A three-year-old court battle for ownership of a multibillion-shilling property in Mombasa between German investor Wilfred Gurnther and his two children has ended prematurely after the tycoon died in his hotel.
Gurnther's death throws into confusion the hotly contested proprietorship and management of the property.
He has been undergoing treatment in Germany and occasionally flying into the country for the hearing of the case.
The 76-year-old died on Saturday, leaving the row on the ownership of Sh2 billion Papillion Garden Bar Villa pending before the High Court in Mombasa.
His death comes barely two years after he pleaded with the court to expedite the hearing of the dispute due to his deteriorating health.
Gurnther developed health complications in 2019, shortly after filing the case against his two children, Mr Ronny Patric Herbert and Ms Jeanie Notalie Boehlig, whom he accused of dislodging him from the ownership of the property.
The slow wheels of justice, however, coupled with continuous adjournments, have seen the man die before his wishes were fulfilled.
Feared for his life
In an emotional court session, the foreigner pleaded with Justice Patrick Otieno, who was handling the matter then, to "kindly" conclude the dispute as he feared for his life.
"I want this matter out of the court before I die, I have not been feeling well for a while now," an emotional Gurnther told the judge in March 2019.
Baffled by the emotional plea, Justice Otieno encouraged him, assuring him that he was not going to die "any soon", and that God was with him.
On Tuesday, the court was shocked to learn that Gurnther had died three days earlier in one of the rooms inside the facility in Bamburi, along the Mombasa- Malindi Highway.
His advocate, Mr Robinson Malondo, told Justice Njoki Mwangi, who is currently handling the dispute, that the German investor breathed his last on April 10.
"It is very unfortunate the plaintiff died on Saturday and has been cremated," said the advocate, adding that he had left a will and a power of attorney. He, however, said the fallen investor's appointee would pursue the case.
The issue of the will was, however, immediately contested by his two children, who denied knowledge of the alleged document.
Fraudulently transferring shares
"We are not aware of the power of attorney and the alleged will because we are the only surviving children of the deceased," they said through their advocate, Mr Lawrence Obonyo.
"I need to remind you (Patric and Notalie) that the deceased was your father despite the case he had filed against you. I pray for you as you recover from that loss," Justice Mwangi told the two, who joined the virtual court session from Germany.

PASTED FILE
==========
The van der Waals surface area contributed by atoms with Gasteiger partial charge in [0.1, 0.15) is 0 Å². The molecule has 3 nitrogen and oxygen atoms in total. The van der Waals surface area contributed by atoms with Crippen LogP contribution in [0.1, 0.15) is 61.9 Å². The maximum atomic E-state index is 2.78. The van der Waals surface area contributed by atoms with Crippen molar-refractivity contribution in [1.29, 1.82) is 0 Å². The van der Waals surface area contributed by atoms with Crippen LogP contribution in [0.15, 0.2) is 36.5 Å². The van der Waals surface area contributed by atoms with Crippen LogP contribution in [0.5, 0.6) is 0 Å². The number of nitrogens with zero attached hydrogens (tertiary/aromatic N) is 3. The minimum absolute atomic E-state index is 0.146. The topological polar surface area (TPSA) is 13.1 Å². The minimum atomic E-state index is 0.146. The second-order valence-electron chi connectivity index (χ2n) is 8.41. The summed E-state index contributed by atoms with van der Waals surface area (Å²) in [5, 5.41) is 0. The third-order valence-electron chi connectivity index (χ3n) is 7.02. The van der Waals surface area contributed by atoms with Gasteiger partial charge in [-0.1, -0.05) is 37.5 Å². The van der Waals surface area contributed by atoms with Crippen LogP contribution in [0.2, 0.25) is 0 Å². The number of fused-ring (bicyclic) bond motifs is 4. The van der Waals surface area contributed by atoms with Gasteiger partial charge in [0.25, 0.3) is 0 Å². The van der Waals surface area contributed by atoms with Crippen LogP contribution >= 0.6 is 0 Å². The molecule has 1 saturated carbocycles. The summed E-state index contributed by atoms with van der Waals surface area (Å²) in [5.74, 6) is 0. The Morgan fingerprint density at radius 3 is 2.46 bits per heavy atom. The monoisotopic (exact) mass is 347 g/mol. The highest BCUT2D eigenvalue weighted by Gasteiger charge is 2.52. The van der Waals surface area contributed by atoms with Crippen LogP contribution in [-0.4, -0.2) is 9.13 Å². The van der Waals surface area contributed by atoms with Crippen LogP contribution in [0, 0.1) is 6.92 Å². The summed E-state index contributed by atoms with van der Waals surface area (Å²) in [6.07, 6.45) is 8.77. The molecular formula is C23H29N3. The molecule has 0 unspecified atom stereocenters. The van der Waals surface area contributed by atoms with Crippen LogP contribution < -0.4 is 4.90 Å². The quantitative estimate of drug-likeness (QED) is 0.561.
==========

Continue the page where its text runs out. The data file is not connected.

Due to the new development, the court adjourned the matter because legally, the case against the two has abated unless and until the deceased's name is substituted.
"This case will be adjourned due to the passing on of the plaintiff. Since the dispute was pitting a parent against his children, I wish that whoever will pick it up will consider mediation," said Justice Mwangi.
The investor had accused his children of fraudulently transferring his shares in Hanos (K) Ltd, the company that owns and runs the facility.
Gurnther had informed the court that a fraud had been committed before he was removed from the directorship of the company while he was away in his country.
He had insisted he had never signed any document to transfer his shares to anyone, terming fraudulent and a forgery the process that led to his removal from the shareholding of the firm.
Evidence of manipulation
"I left the country in 1998 and only came back in 2009. I never signed any document transferring my shares to any other individual. Moreover, I never resigned as a director of Hanos (K) Ltd)," he claimed in his court documents.
But his children argue their father sold 99 of his shares to their mother on June 7, 1998 for Sh99,000 and transferred the rest to them before resigning. They say he automatically ceased being a shareholder of the company.
The two argue their father not only sold the shares to their mother but also divorced her before her death.
A forensic report from the Directorate of Criminal Investigations (DCI) tabled in court indicates Gurnther did not sign documents that led to the transfer of his shares from the company.
"My findings were that the questioned signatures were not made by the same author as compared to specimen signatures and the known ones of Mr Gurnther," the report by Head of Forensic Documents Examination Section John Muinde said.
Mr Muinde further said in the report that the copies supplied for examination were highly reliable to make an authentic opinion because they did not have evidence of manipulation and were first-generation clear copies.
The report concluded forgery was committed to defraud the now deceased complainant.